What were we talking about? Oh yeah, this thing. Yeah so these Americans decided to go into the catacombs. One of them is like this girl whose looking for the Philosopher's Stone and she thinks it's in the catacombs. She gets her friends to go with her, including this one guy with a camera, and yeah before you ask this whole thing's one of those found footage movies. I remember thinking she as a cool, strong character, but all her friends are boring and have no discernible qualities. Then they go into the catacombs and there's like a cave and they wind up in a portal to hell, which is apparently as easy to get into as it is to get out of. And is filled with, like, people with cloaks walking around. Like it's not really that scary.

I don't know. There's some claustrophobia horror and some nifty jump scares. It's a B-horror movie, good for putting on when you and your friends want to get drunk. It tries, and it's not unbelievably insulting, it's just not entirely worth the money.

4. The Giver

Walden/The Weinstein Company

You can split a lot of the movies I disliked during the year into ones that tried and ones that did not. I can forgive a movie for a lot (more of that in a moment) but few things irk me as much as cynicism. Well, like, not cynicism about the state of humanity or the world; that’s good, and it usually makes for good movies.  But cynicism in the sense that a movie expects people will go and see it just because. 

The Giver is  another adaptation of a young adult novel, a genre which surpasses even superhero movies in terms of media domination and blunt, flimsy social criticism. I didn’t read The Giver in high school like you did, and I certainly didn’t know it counted as young adult fiction, because it had a gross old man on the cover, whereas the film poster was smart to emphasize the attractive young people in the movie. As is the case with a lot of young-adult sci-fi, The Giver rips off Fahrenheit 451 by taking place in a supposedly idyllic, but secretly totalitarian, society where people have been engineered to live in certain communities and have certain careers that help the overall tribe. However, in order to ensure that the citizens live out their purpose without complication, emotion has been phased out of their biological makeup, and there are no historical records of most of human history.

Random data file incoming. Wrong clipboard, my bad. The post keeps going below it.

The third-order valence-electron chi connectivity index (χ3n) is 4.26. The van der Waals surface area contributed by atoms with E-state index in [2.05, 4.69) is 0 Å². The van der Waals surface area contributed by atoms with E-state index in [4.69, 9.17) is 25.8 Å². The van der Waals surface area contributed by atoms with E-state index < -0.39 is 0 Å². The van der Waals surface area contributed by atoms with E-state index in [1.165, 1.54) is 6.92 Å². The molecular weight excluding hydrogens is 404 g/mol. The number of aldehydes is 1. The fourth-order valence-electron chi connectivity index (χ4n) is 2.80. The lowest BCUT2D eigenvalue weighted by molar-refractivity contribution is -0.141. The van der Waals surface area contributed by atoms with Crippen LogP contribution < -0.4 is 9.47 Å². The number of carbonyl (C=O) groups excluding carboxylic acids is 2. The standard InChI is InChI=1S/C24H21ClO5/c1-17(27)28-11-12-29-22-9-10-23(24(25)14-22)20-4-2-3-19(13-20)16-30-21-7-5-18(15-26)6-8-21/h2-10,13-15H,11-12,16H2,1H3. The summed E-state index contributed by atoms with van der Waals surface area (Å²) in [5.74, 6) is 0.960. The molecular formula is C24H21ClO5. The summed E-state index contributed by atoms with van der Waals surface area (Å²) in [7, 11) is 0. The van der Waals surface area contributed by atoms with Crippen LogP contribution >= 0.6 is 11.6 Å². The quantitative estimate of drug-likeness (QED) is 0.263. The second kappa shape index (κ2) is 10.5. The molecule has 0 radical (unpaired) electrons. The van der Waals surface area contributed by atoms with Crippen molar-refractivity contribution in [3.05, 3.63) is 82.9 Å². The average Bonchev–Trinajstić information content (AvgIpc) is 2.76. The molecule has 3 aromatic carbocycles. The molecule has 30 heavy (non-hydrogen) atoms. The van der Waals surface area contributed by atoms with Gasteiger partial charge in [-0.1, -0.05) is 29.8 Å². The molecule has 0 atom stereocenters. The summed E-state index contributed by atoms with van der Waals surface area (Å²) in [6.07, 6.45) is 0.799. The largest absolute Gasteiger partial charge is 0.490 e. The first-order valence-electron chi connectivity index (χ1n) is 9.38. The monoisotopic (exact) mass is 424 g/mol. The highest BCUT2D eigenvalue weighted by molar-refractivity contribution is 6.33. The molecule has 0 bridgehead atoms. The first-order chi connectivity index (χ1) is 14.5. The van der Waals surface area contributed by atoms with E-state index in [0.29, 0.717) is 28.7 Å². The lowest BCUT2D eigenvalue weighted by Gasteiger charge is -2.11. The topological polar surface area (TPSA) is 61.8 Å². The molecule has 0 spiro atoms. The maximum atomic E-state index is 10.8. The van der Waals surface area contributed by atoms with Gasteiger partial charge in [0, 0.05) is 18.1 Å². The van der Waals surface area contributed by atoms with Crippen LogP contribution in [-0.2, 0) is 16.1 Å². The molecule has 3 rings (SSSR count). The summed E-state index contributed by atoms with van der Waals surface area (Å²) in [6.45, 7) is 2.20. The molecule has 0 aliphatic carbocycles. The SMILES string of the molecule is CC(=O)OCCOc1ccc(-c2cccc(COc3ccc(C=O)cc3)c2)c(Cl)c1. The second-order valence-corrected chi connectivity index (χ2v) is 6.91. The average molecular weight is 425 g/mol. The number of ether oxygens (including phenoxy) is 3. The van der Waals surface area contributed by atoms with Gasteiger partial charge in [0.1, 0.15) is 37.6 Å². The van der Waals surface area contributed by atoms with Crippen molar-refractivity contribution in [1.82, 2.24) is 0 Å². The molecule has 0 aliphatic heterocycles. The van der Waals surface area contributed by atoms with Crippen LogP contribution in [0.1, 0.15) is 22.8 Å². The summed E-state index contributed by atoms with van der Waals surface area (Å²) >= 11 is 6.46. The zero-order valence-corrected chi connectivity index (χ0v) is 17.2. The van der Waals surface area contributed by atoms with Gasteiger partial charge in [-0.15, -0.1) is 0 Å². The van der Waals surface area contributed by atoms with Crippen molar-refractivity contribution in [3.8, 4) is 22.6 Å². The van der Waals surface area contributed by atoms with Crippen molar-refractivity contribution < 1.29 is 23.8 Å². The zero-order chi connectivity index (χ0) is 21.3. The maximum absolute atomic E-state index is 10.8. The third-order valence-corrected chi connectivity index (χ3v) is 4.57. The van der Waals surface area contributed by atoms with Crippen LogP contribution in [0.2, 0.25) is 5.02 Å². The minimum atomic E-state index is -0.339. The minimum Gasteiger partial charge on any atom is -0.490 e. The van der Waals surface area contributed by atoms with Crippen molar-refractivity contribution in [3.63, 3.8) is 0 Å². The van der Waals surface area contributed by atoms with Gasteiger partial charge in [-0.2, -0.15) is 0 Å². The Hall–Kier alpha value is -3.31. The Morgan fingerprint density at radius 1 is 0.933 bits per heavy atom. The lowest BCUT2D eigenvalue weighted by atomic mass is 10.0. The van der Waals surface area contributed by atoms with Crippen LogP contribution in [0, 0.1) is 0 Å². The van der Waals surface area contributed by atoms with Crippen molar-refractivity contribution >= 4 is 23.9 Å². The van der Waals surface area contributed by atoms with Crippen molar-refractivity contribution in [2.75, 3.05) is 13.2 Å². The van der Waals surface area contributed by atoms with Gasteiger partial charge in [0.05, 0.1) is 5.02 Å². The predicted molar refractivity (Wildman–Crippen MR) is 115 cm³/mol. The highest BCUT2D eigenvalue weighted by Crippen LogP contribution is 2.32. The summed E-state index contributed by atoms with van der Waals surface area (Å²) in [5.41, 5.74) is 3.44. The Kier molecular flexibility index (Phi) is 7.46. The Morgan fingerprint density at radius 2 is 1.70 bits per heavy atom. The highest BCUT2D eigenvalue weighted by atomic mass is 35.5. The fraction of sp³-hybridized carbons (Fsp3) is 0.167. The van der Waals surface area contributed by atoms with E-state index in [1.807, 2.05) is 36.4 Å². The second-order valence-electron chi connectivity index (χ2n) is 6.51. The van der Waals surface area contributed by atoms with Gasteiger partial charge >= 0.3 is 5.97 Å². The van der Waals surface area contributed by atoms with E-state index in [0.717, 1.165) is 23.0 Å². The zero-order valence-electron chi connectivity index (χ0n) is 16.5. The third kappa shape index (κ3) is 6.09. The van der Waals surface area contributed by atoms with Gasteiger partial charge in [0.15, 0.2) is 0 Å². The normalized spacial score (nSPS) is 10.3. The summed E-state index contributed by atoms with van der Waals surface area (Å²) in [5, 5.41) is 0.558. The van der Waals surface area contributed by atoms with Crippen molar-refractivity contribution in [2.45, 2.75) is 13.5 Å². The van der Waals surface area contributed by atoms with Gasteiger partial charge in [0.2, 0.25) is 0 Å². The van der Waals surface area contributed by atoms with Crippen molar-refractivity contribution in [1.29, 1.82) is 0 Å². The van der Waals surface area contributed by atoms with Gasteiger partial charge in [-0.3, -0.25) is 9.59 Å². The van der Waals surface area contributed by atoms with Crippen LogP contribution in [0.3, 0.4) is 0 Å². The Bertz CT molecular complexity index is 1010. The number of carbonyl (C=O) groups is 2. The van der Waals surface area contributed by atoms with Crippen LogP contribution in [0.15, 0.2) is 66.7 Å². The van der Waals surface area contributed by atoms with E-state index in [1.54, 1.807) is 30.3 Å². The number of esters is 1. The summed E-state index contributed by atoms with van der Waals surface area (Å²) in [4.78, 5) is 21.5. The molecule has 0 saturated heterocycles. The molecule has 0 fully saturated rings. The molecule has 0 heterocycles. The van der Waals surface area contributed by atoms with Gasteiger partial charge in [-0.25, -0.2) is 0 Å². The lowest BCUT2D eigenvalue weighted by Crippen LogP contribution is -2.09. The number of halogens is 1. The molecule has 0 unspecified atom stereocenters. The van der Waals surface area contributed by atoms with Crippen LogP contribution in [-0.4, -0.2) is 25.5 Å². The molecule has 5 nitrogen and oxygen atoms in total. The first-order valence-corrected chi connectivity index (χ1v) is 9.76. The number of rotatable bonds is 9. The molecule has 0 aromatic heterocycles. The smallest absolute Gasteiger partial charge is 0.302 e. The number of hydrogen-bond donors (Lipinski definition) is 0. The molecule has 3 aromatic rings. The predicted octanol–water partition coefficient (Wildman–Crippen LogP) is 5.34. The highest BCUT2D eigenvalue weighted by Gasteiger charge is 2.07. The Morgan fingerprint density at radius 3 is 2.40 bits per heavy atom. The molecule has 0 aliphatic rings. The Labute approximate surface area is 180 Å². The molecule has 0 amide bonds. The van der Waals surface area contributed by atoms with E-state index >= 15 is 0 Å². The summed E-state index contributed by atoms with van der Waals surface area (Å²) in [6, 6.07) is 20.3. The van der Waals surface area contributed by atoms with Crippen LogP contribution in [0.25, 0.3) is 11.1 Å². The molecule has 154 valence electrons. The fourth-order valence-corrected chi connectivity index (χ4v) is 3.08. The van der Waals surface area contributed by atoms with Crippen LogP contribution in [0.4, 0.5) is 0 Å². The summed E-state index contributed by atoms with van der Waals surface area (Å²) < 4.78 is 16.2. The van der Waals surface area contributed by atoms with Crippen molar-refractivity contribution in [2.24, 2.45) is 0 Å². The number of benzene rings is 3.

If this all sounds familiar, that’s probably because the “totalitarian future where everybody is in separated communities and X is illegal because of some messy apocalypse in the past, and now some attractive white teenagers want to fight against it” is a pretty common trope in young adult fiction, but this is an old book, so whose ripping off whom is beyond me. Come to think of it, it’s starting to sound a lot like Divergent, another dystopian YA movie that almost made it onto this list, until my friend made me watch Horrible Bosses 2. And I know Divergent came later and is probably considered the true appropriation by YA purists, but at least it made me care a little about its world.

It gets better though. It turns out our main character, Sexy McTeenMan, is meant to be a “Giver”. The  current Giver (Jeff Bridges) is a guy who holds the collective memories of every person that’s ever existed, and, as a result, experiences their emotion as well, so that someone can advise the Chief Elder (Meryl Streep) with knowledge of history.